A glowing debut

McMINNVILLE T he glass rod glows, bends, then oozes into liquid as Nick Dills, wearing tinted glasses, slowly turns the melting material in the bluish flame.

"When you're working with hot glass and trying to get it to flow together," said Dills, 19, "it's almost like it's alive."

Dills, who will be a junior at Linfield College, is the laboratory assistant for an unusual glass art class started as an independent study program by Shaun Jarvis, 24, a 2002 graduate.

The program expanded in the 2002-03 school year into credit classes taught by Jarvis and McMinnville sculptor Jerry Jensen, 40, using a lab filled with equipment worth thousands of dollars that they gathered through grants and donations from regional businesses.

Few accredited colleges offer classes in the medium, despite the growing popularity of glass art. Portland Community College offers classes in cooperation with local glass design businesses.

"Certainly, very few small liberal arts colleges offer anything in glass, hence the high level of interest in the program," said Ron Mills, Linfield's art department director.

About 18 students shared the laboratory last semester, and more will take a summer class, which includes a $300 laboratory fee for the gas, glass and other supplies.

Some students explore the flame techniques Jarvis teaches. They heat glass bars in flaming oxygen and propane to produce multicolored beads, goblets, small animal figures and sculptural flowers.

Others work with the kiln-formed techniques Jensen teaches. They melt flat glass into shapes and colors used as bowls, platters, wall decor or art.

Jarvis developed a passion for glass about four years ago, after seeing bead work at Portland's Saturday Market. He learned the basics of the art by working with an artist in her garage.

"I went to community college and was kind of staying afloat, but I couldn't find a direction," he said. "Then I discovered glass."

The creative outlet helped him focus on other subjects, he said, and he entered Linfield to earn a degree in education. He plans to work on a master of fine arts degree this summer in Maine. Instead of glass, however, his field will be photography, which he first studied at Portland Community College.

"I think my real passion is teaching," Jarvis said. "Glass is great. It's a beautiful material. But when I can put glass in someone else's hands and they get that look of 'aha,' that's awesome."

Jensen, who once worked in bronze, discovered glass in 1982 and has worked with it since. He has traveled across the country for seminars with artists whose work he admires.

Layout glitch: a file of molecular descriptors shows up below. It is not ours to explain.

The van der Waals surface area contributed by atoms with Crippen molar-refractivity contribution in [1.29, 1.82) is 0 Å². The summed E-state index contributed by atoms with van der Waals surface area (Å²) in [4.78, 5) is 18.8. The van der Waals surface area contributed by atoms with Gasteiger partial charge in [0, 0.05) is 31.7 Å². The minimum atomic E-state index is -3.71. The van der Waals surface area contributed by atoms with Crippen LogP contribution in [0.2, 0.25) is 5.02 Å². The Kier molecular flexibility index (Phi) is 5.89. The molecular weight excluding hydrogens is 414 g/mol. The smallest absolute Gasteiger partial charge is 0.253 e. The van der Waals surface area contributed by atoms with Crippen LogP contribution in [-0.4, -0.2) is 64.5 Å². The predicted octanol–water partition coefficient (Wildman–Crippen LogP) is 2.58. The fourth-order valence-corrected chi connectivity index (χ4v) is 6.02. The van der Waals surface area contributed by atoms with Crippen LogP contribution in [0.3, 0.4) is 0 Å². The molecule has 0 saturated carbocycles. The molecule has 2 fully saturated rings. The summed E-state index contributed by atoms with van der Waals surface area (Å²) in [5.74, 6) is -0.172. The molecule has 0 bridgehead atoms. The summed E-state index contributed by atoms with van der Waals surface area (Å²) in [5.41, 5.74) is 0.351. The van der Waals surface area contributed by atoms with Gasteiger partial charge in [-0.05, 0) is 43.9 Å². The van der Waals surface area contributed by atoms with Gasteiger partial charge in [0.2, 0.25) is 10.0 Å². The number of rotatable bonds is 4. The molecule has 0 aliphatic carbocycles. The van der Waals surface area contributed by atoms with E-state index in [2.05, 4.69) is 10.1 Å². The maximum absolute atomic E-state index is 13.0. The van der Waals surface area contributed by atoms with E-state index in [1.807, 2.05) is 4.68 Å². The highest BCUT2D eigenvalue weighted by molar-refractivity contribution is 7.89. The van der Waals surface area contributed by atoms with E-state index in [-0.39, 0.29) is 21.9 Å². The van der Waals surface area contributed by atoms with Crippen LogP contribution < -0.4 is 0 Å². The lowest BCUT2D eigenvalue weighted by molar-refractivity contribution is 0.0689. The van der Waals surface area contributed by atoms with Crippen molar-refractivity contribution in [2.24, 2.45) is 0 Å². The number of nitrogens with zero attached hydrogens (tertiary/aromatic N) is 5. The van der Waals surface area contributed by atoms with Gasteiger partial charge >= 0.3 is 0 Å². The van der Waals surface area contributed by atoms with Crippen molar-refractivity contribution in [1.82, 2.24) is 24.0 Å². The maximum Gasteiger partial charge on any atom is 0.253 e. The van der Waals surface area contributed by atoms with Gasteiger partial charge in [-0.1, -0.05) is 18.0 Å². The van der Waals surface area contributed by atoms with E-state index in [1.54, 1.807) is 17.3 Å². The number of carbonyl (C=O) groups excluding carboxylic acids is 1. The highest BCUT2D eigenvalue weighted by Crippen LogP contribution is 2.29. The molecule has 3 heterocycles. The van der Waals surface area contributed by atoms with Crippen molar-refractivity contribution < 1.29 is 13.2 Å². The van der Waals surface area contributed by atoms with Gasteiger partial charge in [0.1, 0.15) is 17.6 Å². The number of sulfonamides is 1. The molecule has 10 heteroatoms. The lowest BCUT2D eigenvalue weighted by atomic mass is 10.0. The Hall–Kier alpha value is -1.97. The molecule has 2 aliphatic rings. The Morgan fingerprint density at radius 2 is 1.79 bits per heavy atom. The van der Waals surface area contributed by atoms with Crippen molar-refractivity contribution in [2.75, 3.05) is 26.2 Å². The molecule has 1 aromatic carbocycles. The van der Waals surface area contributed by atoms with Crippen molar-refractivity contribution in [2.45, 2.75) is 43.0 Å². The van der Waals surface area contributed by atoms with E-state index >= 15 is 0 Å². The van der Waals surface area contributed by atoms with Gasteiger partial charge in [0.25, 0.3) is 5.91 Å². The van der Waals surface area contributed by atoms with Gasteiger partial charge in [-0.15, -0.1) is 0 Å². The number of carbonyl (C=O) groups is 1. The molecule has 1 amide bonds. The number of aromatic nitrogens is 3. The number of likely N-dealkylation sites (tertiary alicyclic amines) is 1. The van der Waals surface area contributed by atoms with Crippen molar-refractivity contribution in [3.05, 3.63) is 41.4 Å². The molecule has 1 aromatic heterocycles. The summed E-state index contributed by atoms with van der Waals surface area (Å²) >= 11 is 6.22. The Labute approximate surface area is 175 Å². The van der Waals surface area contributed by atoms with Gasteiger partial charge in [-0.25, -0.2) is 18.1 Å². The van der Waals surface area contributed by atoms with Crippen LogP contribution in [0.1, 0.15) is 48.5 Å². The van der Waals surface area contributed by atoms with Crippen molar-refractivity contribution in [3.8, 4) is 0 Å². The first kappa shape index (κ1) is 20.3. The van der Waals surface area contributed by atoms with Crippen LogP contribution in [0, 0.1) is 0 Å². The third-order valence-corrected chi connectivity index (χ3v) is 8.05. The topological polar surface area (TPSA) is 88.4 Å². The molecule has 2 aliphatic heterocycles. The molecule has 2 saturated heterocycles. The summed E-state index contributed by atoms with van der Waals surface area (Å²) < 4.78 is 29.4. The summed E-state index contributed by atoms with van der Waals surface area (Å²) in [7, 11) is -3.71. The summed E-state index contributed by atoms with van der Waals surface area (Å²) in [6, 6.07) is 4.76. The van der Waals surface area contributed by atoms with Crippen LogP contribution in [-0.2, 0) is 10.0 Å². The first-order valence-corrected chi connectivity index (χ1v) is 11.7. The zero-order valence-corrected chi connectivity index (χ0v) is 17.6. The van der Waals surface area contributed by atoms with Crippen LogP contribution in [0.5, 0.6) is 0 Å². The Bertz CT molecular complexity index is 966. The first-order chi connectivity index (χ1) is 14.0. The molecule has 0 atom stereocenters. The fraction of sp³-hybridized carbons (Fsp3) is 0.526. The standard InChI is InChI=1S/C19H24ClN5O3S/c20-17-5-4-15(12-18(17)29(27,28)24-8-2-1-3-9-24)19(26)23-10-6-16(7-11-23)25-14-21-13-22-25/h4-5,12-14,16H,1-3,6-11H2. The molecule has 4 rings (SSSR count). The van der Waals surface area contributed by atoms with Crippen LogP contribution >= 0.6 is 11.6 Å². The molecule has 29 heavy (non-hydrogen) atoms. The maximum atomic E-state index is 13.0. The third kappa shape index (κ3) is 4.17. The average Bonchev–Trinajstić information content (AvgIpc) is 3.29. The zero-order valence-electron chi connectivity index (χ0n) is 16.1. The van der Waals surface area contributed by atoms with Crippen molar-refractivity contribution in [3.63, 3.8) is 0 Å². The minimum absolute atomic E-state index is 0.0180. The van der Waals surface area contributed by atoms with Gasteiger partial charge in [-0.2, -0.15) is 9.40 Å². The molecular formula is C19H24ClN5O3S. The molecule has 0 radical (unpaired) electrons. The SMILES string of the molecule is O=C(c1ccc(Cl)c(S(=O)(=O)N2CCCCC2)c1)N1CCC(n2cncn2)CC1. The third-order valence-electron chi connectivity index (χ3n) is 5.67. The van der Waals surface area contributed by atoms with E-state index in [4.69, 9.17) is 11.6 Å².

"It's an addictive medium," Jensen said. "I think it's the qualities of light."

Connie Gill, 19, a psychology major who has always been interested in art, initially signed up for Jarvis' class to gain credits for the bachelor's degree she expects to complete in 2004.

"I never expected to get into it as far as I have," she said, aiming a flame at a clear glass rod that she would shape into a red flower called an anthurium, which grows in her native Hawaii.

"I love the way glass looks -- its shininess," she said. "The more I work with glass, the more I respect it."

It isn't exactly sculpture, she said. Sometimes it feels like painting when she brushes a heated tube filled with red chemicals on the large bud of glass she will snip into petals with a special tool.

However, the heat needed to work with glass makes it different from most sculpting materials, Dills said, because an artist can't touch it.

"You have to use tools at every step to keep the glass away from you," he said.

Glass can be unforgiving, as students sometimes learn when they are nearly finished with their projects.

Noa Castro, a junior, placed a small sculpture in the kiln after spending hours on the initial shape. When he took it out of the warm oven and returned to his chair in front of a glass flame, the piece suddenly fell apart.

"Oh," Gill said sympathetically. "All that time and energy, and it's gone."

Bubbles can make glass unstable, and uneven cooling can make a piece crack when the artist starts reheating it. That's one reason, Gill said, that she works slowly in heating her pieces.

With interest in the glass class remaining strong, Mills said, the art faculty has started talking about a building addition, which would free space in the lab originally intended for drawing and painting students.

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